I was reading an aviation magazine. The senior editor contributed a column on “what to do if you bend an airplane.” It was a discussion of the differences between an accident and an incident, the terms having precise meanings under FAA regulations, and what to do if you find yourself in either one. One thing pilots who have been in an accident or incident can do is file an ASRS (Aviation Safety Reporting System) report, which is used to gather statistical data.
In theory, if you file that report, the FAA can’t use information in it to jeopardize your pilot’s license. The government wants to gather accurate data and knows that pilots won’t fess up if they fear losing their flying privileges. Many occurrences would go unreported if reporting them resulted in penalties.
Filing an ASRS report also gets you off the hook with respect to certain disciplinary actions the FAA could take. The key is that you must file the report within ten days of the accident or incident. If you miss the deadline, you have no easy way to stop an FAA administrative process.
After giving real-life examples of accidents and incidents and what problems can arise when trying to deal with the federal bureaucracy, the editor concluded his otherwise sensible column with this advice for those who bend their airplanes: “I’d file an ASRS report too, just to be on the safe side—sort of like taking a morning-after pill.”
Thud. What was that image doing there?
No doubt the writer thought his metaphor innocent. Let’s assume he didn’t know that the morning-after pill is abortifacient, and let’s hope that, if he were to know, it would make a difference to him. My purpose isn’t to complain about him or his column. What bothers me is that we live in a culture in which such off-the-cuff comments raise few eyebrows.
The magazine writer saw nothing wrong with his remark. I presume his editor didn’t either. I wonder whether any other readers saw a problem. There used to be a time, not many decades ago, when national magazines frowned on any mention of contraceptives.
If contraceptives were available at drug stores, they were hidden behind the counter and had to be asked for, and people asking for them made sure no one else in the store was around when they did the asking. Nearly everyone understood that the use of contraceptives was shameful. Yes, some people used them, but they didn’t pretend they were doing something good—or even morally neutral.
There is no such reticence nowadays. Quite the opposite. The shame factor is gone, both for the buyer and the seller. When at the drug store, looking for cold remedies, it’s hard not to find yourself confronted with whole shelves of contraceptives. Often, both pills and devices are placed at the counters’ endcaps where you—and your kids—can’t miss them. I guess they must be fast-moving items.
Standing before the display, you may suffer mild embarrassment and find yourself involuntarily moving aside a few feet, so no one will think you planted yourself there on purpose, but the real embarrassment should be reserved for our culture. What have things come to? It’s not just that most people have become desensitized to the public existence and mention of the morning-after pill and its relatives—it’s that they actually use them, so of course they see nothing wrong with them or with mentions of them. What once was evil now is thought a positive good.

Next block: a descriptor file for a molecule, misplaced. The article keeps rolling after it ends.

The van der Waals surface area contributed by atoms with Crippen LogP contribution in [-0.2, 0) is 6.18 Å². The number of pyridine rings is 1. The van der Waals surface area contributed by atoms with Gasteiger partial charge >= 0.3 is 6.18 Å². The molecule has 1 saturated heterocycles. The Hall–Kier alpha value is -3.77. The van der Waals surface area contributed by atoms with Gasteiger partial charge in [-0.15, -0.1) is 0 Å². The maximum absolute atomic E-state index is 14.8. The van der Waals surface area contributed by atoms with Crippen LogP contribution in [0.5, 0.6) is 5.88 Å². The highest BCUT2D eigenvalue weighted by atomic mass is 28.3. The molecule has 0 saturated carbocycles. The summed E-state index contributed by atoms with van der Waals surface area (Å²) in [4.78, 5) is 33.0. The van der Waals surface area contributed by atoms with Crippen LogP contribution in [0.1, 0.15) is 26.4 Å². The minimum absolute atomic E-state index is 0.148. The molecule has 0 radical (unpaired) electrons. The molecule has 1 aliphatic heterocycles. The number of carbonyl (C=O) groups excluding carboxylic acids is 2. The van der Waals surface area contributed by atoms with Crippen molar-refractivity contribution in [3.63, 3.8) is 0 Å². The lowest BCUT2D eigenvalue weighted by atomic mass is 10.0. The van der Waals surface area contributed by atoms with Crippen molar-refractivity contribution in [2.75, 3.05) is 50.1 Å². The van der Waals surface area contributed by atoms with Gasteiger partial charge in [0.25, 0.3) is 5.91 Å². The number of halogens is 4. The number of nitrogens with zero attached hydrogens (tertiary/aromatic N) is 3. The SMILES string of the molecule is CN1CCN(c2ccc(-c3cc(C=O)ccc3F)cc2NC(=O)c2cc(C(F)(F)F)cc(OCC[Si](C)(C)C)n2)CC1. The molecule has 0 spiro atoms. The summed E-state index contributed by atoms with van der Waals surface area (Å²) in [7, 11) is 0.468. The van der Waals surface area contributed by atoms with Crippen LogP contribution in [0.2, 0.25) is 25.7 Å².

We often are cautioned against people who don’t practice what they preach. The real problem is people who preach what they practice. If they practice contraception, they will preach it, directly or indirectly. Belief follows action. Engage long enough in a wrong action, and you end up believing it to be meritorious. You conform your thinking to your deeds—a fine way to minimize shame—instead of conforming your deeds to your (right) thinking.
As in so much else, our culture has things exactly backwards. If we say no more than that, believing Catholics would have cause to feel about as low as can be. There would seem to be plenty of reason for perpetual depression, but that would be a false attitude.
As Christians, we should know that Christ already has won and that his victory will become manifest, not just at the end of time but, in varying ways, long before then. One way is through the fact that, at length, all false things fail. So it will be with the backwards things in our society. They will be seen to be failures because they won’t satisfy the longings that their advocates have claimed them able to satisfy.
Someday there will be another sexual revolution, but it will be a revolution toward common sense, propriety, and perhaps even holiness. It will be based on a true anthropology, which is to say a Christian anthropology. It will not be perfect in practice because its practitioners will not be perfect, but it will conform to the reality of (fallen) human nature more closely than does the present dispensation.
In many ways it will be like what once was, decades and even lifetimes ago, though with its own distinctive traits. It will be attractive because it will be understood to have numerous advantages over what has come upon us in the last half century. Unfortunately, it probably won’t be something we’ll live to see.
It takes a long time to come in from the wilderness.